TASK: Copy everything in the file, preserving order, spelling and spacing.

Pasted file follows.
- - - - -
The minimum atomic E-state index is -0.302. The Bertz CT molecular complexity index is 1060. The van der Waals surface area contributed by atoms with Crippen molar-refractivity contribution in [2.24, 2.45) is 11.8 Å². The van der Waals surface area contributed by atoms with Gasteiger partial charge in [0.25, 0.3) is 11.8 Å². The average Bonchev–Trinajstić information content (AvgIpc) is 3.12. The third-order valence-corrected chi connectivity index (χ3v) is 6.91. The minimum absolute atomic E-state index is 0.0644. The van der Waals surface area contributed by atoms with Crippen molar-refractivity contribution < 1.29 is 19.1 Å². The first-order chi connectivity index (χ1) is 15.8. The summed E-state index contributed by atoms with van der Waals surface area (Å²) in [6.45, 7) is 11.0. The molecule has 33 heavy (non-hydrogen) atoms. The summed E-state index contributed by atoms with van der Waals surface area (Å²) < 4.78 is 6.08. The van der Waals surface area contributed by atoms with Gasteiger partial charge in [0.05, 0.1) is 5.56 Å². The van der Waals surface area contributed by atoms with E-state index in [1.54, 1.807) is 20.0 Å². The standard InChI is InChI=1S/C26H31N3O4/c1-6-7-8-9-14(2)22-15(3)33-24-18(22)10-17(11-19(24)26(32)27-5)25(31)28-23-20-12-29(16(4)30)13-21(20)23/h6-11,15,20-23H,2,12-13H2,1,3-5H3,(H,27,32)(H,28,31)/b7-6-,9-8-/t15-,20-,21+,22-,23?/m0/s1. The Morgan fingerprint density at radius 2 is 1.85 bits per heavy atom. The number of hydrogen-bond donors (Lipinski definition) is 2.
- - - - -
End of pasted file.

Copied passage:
The minimum atomic E-state index is -0.302. The Bertz CT molecular complexity index is 1060. The van der Waals surface area contributed by atoms with Crippen molar-refractivity contribution in [2.24, 2.45) is 11.8 Å². The van der Waals surface area contributed by atoms with Gasteiger partial charge in [0.25, 0.3) is 11.8 Å². The average Bonchev–Trinajstić information content (AvgIpc) is 3.12. The third-order valence-corrected chi connectivity index (χ3v) is 6.91. The minimum absolute atomic E-state index is 0.0644. The van der Waals surface area contributed by atoms with Crippen molar-refractivity contribution < 1.29 is 19.1 Å². The first-order chi connectivity index (χ1) is 15.8. The summed E-state index contributed by atoms with van der Waals surface area (Å²) in [6.45, 7) is 11.0. The molecule has 33 heavy (non-hydrogen) atoms. The summed E-state index contributed by atoms with van der Waals surface area (Å²) < 4.78 is 6.08. The van der Waals surface area contributed by atoms with Gasteiger partial charge in [0.05, 0.1) is 5.56 Å². The van der Waals surface area contributed by atoms with E-state index in [1.54, 1.807) is 20.0 Å². The standard InChI is InChI=1S/C26H31N3O4/c1-6-7-8-9-14(2)22-15(3)33-24-18(22)10-17(11-19(24)26(32)27-5)25(31)28-23-20-12-29(16(4)30)13-21(20)23/h6-11,15,20-23H,2,12-13H2,1,3-5H3,(H,27,32)(H,28,31)/b7-6-,9-8-/t15-,20-,21+,22-,23?/m0/s1. The Morgan fingerprint density at radius 2 is 1.85 bits per heavy atom. The number of hydrogen-bond donors (Lipinski definition) is 2.